2. Body types/silhouette: Hourglass, Triangle, Inverted Triangle, Rectangle (*STEM: Math)
  3. Personal coloring (warm and cool)

Standard 2
Identify and analyze current wardrobe needs for a personal lifestyle

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  1. Basic 8 pieces - Classic, well-constructed, cost per wear, neutral + a favorite color (Long sleeve T-shirt, Short sleeve T-shirt, Tank top, Button down shirt (tailored), Light weight cardigan, Little black dress, Jeans, Dress pants)
  2. Trendy current style and patterns, colorful, fun, fad to mix & match (Woven shirt, Skirt, Patterned jeans, Dressy jacket, Casual jacket, Patterned scarf)

Standard 3
Identify related careers (fashion stylist, personal shopper, etc.).

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Performance Objective #6
Plan a personal wardrobe using the eight basic pieces and six trendy pieces. Accessorize based on personal taste. Create a visual representation and write a description that explains how this collection expresses your personal fashion characteristics. (*STEM: Engineering)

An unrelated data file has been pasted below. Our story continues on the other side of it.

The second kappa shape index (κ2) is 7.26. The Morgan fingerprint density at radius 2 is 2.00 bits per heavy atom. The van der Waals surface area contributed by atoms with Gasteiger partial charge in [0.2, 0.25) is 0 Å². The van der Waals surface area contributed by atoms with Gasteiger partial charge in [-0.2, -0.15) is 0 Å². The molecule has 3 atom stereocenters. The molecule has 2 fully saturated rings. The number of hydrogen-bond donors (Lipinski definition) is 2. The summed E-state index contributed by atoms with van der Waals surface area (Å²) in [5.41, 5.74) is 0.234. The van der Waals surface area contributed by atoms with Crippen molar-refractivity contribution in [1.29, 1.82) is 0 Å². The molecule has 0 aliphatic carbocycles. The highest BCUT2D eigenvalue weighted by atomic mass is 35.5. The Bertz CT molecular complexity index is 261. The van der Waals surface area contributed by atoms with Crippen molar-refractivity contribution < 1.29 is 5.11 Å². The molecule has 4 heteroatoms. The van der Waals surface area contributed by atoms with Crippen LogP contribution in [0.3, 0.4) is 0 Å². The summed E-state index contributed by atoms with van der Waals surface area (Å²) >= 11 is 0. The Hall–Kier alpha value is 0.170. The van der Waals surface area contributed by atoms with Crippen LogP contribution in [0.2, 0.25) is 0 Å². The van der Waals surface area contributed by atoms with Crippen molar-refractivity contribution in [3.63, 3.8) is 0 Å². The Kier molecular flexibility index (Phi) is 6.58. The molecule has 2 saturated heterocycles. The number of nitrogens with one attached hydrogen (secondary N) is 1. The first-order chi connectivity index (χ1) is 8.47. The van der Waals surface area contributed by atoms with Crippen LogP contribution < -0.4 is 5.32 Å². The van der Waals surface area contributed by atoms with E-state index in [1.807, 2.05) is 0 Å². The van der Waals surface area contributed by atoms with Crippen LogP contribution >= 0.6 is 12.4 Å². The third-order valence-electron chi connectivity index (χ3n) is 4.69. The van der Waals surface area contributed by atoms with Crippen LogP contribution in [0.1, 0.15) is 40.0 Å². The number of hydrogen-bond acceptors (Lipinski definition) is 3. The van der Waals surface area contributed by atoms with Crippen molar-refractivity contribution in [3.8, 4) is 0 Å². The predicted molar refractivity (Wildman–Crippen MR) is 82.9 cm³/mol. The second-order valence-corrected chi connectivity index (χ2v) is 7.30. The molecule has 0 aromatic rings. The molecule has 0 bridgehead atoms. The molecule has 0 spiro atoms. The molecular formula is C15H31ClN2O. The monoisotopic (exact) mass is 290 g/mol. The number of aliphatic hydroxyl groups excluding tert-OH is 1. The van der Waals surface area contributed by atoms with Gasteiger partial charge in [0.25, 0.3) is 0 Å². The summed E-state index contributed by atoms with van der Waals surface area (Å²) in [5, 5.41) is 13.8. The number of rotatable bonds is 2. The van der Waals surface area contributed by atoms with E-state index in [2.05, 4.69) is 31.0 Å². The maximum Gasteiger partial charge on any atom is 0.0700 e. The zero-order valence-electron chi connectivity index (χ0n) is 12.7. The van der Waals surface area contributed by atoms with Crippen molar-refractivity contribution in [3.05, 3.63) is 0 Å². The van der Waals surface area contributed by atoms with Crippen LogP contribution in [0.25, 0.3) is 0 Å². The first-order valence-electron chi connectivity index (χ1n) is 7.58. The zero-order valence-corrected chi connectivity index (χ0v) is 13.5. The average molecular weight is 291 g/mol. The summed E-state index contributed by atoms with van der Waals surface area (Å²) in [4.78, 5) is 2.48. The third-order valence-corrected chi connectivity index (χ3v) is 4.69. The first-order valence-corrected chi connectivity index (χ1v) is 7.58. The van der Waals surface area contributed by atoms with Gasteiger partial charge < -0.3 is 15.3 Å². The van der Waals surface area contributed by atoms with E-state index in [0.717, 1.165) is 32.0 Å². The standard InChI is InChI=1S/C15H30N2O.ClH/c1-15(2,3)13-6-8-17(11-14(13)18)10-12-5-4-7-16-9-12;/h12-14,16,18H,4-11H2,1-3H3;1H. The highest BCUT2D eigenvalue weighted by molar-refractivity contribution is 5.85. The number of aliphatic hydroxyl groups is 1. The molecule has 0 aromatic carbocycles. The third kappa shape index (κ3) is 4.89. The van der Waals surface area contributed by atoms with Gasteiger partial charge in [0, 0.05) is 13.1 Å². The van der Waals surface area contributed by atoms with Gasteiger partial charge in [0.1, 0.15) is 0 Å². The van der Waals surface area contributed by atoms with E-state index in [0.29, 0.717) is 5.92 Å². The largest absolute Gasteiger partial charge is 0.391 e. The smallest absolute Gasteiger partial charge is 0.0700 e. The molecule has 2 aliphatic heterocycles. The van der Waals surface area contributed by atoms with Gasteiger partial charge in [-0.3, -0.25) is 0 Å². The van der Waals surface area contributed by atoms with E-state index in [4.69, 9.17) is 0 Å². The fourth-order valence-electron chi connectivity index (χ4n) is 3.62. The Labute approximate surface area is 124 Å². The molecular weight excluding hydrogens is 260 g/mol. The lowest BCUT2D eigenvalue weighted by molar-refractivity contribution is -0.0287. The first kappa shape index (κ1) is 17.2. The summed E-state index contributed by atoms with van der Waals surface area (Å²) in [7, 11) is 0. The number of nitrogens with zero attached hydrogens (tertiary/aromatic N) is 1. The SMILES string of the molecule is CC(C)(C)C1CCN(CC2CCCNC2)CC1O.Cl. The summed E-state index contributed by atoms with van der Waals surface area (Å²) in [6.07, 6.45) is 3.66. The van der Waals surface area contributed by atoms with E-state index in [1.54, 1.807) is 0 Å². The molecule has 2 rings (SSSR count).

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UEN logo - in partnership with Utah State Board of Education (USBE) and Utah System of Higher Education (USHE).  Send questions or comments to USBE Specialist - THALEA LONGHURST and see the CTE/Family & Consumer Sciences Education website. For general questions about Utah's Core Standards contact the Director - THALEA LONGHURST .

These materials have been produced by and for the teachers of the State of Utah. Copies of these materials may be freely reproduced for teacher and classroom use. When distributing these materials, credit should be given to Utah State Board of Education. These materials may not be published, in whole or part, or in any other format, without the written permission of the Utah State Board of Education, 250 East 500 South, PO Box 144200, Salt Lake City, Utah 84114-4200.